In the stories that follow, we find three characters who face injustices in their lives. Friedrich, from Germany, who was born with a large birthmark on his face, has always been ridiculed for how he looks. The Germans also call him the “ugly son of the Jew-lover”. In his story, set during the Holocaust, we find Friedrich with not only the birthmark to contend with but also his father not wanting to align with Hitler. Because of this, Friedrich’s father is taken to Dachau. The next story is set in Pennsylvania during the Great Depression, where we meet Mike and his younger brother, Frank. With a grandmother too old to take care of them, they are sent to an orphanage with a cruel and deceiving director. When they are discovered to hold musical talent, they are taken to the home of the wealthy Mrs. Sturbridge. Unfortunately, Mrs. Sturbridge has problems of her own and no intention of adopting the boys. Mike is determined to hold onto his family at all costs. Finally, we are introduced to Ivy. Ivy is a Mexican-American migrant worker who has been living with her family in California. After the attack on Pearl-Harbor, her family moves to Orange County to work on the farm of a Japanese-American family, the Yamamotos. The Yamamotos have been sent to an internment camp with the other Japanese-Americans. Ivy faces institutional racism there, she and other Latino’s are made to attend a separate school from the rest. This is compounded by the fact that her best friend’s father also believes the Yamamotos are secret spies for the Japanese. In the end, the three stories merge into a wonderfully done conclusion.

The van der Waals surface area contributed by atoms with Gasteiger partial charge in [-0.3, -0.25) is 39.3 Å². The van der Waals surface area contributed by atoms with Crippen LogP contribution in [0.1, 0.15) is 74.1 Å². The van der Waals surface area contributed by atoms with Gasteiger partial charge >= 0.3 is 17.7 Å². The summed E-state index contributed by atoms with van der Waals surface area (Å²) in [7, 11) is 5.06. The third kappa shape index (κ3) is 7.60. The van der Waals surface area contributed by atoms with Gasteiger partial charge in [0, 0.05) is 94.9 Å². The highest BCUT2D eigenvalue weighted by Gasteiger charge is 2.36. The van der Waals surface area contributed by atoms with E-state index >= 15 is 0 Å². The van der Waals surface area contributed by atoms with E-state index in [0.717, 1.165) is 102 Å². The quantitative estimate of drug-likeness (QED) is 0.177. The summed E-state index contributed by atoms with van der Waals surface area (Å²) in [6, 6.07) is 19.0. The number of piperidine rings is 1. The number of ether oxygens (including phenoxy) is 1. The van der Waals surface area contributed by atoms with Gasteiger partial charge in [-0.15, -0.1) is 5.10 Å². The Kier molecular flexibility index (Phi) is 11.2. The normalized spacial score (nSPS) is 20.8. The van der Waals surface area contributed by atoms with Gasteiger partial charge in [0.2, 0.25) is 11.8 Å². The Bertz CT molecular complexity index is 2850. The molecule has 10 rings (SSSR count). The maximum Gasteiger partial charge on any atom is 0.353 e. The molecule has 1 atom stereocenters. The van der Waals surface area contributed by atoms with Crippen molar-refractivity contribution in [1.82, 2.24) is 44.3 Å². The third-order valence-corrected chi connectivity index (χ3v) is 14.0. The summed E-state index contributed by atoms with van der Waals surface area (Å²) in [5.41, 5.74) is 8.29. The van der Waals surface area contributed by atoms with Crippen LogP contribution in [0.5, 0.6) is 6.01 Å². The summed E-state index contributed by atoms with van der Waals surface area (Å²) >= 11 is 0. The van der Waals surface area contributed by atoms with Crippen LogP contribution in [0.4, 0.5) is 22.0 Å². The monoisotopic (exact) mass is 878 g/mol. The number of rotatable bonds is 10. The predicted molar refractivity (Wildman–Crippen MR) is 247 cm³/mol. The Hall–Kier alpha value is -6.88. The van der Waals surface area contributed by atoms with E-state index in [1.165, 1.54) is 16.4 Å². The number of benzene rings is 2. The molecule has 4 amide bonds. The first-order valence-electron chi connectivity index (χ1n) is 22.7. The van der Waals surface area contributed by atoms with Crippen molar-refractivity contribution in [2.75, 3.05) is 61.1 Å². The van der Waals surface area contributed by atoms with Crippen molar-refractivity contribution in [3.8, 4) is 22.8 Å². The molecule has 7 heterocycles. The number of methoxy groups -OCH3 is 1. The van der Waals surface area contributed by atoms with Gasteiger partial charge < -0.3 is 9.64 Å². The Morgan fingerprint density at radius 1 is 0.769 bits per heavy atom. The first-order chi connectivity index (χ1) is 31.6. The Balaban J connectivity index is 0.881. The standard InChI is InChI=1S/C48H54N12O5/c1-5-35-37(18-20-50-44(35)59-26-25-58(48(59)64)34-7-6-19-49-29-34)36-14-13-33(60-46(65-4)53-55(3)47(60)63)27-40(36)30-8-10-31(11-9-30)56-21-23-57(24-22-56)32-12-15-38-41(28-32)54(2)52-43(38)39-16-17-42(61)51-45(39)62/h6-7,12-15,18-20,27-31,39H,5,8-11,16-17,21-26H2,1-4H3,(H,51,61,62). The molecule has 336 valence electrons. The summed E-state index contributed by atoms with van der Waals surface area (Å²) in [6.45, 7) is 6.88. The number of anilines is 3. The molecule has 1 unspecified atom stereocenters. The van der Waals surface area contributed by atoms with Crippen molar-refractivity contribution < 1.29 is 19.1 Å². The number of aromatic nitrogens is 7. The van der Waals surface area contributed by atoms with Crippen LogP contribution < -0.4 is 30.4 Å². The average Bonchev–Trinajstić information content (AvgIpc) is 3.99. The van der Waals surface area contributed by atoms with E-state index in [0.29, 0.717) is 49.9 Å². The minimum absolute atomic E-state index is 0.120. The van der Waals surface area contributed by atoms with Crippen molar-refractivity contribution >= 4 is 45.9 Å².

I really loved the way Ms. Ryan interwove the stories together. Having the harmonica and music as the connection between all the stories I felt was brilliant. It is definitely a long novel with 592 pages, which I can see with deter some students. But if they give it a chance, I feel that there are many students that will fall in love with this book as much as I did. I found the way it was written with both fantasy and historical fiction new and exciting. Also, the way she was able to bring all stories together was scintillating.

Why Incorporate Diverse Literature in the ELA Classroom?

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It’s that time once again, a new school year… a new beginning. As you open the classroom door and scan around the room, what do you see…all students exactly the same? No, of course not, you look around and see all types of students; all makes and models. Male, female…blondes, brunettes, red heads…a variety of ethnicity and religions…from all different socioeconomic classes and family structures. America is known as the melting pot, therefore of course you wouldn’t expect to have a classroom full of exactly the same types of students.

And with this realization, would you expect all these students to have the same interests and desires? The simple answer to this question is…no. So why would you believe that all students would benefit from reading the same types of literature?